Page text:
“I’ll never be able to sum up what these past 10 years have meant to me in an Instagram post,” he wrote, “but what I can say is that they have been some of the best of my life. I hope you had as much fun watching me as I did playing for you. Thank you, Washington, for everything.”
A former Purdue standout, Kerrigan was selected by Washington with the 16th pick of the 2011 draft and immediately became a starter — and one of the league’s most durable players. He started 139 consecutive games over his first nine seasons, earning four Pro Bowl selections in that span, before a concussion sidelined him for the first time in his career in 2019.
Last season, while playing as a reserve for the first time following Washington’s first-round selection of Chase Young, Kerrigan notched 5.5 sacks. He recorded the first two in Washington’s season-opening win against Philadelphia, which moved him past Dexter Manley (91) for the franchise record. Kerrigan, who played only 22 snaps in that game, was named the NFC defensive player of the week for his performance.
He leaves Washington with 95.5 career sacks (including 13.5 against the Eagles, tied for the most against any opponent), three interceptions (all of which he returned for touchdowns) and 26 forced fumbles, the third most of any player since 2011. He is also one of only three players, along with nine-time Pro Bowl honoree Julius Peppers and Pro Football Hall of Famer Jason Taylor, to have at least 60 career sacks and three pick-sixes.
Kerrigan became a free agent in March, but his exit from Washington appeared likely much earlier, when it was reported that he requested a trade before the November deadline last year. Kerrigan ultimately wasn’t moved, and Coach Ron Rivera stressed that he was “a big part of what we’ve done” as a player and mentor to the team’s younger players.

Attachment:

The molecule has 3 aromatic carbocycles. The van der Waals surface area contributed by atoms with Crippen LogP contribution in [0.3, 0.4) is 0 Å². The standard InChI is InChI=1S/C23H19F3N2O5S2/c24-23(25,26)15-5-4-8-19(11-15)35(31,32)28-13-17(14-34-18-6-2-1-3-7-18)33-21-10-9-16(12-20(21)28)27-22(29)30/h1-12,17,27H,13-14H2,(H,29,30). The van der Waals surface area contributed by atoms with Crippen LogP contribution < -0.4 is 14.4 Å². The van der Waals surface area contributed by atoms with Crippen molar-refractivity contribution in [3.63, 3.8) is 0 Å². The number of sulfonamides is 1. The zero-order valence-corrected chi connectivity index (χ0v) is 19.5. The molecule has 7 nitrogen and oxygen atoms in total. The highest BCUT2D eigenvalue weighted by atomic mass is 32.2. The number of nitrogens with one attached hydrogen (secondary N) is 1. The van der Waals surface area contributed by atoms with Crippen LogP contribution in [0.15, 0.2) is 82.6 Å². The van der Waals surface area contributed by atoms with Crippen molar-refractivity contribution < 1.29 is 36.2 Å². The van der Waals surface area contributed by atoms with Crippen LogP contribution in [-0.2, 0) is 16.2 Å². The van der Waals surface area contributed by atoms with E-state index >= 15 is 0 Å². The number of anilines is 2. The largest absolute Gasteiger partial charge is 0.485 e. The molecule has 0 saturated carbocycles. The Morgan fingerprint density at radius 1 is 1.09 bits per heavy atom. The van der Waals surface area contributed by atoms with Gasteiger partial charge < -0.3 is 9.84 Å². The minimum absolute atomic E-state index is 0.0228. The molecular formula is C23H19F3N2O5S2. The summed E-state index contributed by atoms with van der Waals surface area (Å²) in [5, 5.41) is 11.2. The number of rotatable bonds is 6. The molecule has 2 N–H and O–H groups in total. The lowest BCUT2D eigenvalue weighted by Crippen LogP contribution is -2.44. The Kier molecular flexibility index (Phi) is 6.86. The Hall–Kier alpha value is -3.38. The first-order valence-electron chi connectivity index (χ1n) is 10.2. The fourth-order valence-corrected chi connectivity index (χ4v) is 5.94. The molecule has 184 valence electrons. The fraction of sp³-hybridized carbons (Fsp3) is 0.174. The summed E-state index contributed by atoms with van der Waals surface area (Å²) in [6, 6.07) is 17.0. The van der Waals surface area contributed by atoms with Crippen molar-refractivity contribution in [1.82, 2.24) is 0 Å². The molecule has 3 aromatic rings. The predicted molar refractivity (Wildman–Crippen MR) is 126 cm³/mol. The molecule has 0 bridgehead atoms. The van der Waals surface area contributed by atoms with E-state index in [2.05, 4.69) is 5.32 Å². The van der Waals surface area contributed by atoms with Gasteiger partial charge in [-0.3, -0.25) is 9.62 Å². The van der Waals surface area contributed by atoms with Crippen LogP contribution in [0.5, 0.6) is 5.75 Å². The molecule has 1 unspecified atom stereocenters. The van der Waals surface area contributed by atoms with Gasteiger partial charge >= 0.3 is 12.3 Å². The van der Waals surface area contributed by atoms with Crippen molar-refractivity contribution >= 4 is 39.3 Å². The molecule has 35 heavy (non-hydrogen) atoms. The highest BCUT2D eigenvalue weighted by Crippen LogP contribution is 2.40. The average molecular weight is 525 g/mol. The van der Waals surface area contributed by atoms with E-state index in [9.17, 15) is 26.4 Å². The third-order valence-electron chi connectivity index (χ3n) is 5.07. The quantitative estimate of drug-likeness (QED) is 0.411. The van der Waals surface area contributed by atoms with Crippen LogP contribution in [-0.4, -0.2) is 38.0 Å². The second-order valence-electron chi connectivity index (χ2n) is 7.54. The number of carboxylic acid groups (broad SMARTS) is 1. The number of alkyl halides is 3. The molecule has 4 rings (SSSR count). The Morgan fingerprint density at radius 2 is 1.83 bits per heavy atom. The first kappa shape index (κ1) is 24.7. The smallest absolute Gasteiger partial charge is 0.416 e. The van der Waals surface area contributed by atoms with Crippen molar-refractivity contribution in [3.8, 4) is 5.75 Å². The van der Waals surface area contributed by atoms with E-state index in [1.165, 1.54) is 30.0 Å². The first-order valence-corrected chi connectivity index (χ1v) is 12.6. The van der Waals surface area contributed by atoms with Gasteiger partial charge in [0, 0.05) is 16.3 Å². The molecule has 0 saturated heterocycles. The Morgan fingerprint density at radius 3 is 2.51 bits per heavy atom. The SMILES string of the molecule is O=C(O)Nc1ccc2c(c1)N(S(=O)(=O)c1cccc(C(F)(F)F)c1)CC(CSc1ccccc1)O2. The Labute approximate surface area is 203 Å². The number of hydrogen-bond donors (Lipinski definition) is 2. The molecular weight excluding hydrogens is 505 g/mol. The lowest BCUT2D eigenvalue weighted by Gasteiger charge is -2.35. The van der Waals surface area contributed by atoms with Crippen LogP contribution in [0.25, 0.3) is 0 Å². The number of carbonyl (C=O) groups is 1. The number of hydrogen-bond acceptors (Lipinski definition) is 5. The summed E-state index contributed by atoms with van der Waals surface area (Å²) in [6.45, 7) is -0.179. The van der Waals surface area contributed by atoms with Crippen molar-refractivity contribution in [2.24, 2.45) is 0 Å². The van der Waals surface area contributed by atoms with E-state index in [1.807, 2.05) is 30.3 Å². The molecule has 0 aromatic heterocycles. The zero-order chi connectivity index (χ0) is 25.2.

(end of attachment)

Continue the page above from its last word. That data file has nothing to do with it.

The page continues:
But in the hours after Washington’s first-round playoff loss to the Tampa Bay Buccaneers in January, Kerrigan walked back onto the sideline at FedEx Field to reminisce.
“Definitely a lot of emotions,” he said the next day. “To think I’ve been in one place for 10 years and have had the fond memories I’ve had, especially at FedEx Field, just kind of wanted to go back and relive some of those moments for a brief moment after the game. I’m glad I did that, because I’ll think on that moment and reflect on that in the years to come.”
Kerrigan said he felt he had more years left in him and wanted to be a starter. After the draft, any chance of him re-signing with Washington seemed to end when Rivera and General Manager Martin Mayhew, who selected pass rushers William Bradley-King and Shaka Toney in the seventh round, said they wanted to give their newest players a chance to prove themselves.
“We drafted these guys with the idea that these guys can contribute this year,” Mayhew said when asked about the possibility of a reunion with Kerrigan. “… We definitely plan to upgrade that position through the offseason, but we feel both of those guys have a great opportunity with us.”
Kerrigan, a surefire Ring of Famer after his retirement, stays in the NFC East with his move to the Eagles. Washington will play at Philadelphia on Dec. 18 or 19 before hosting the Eagles on Jan. 2, potentially giving Kerrigan his first opportunity to play at FedEx Field in an opposing uniform.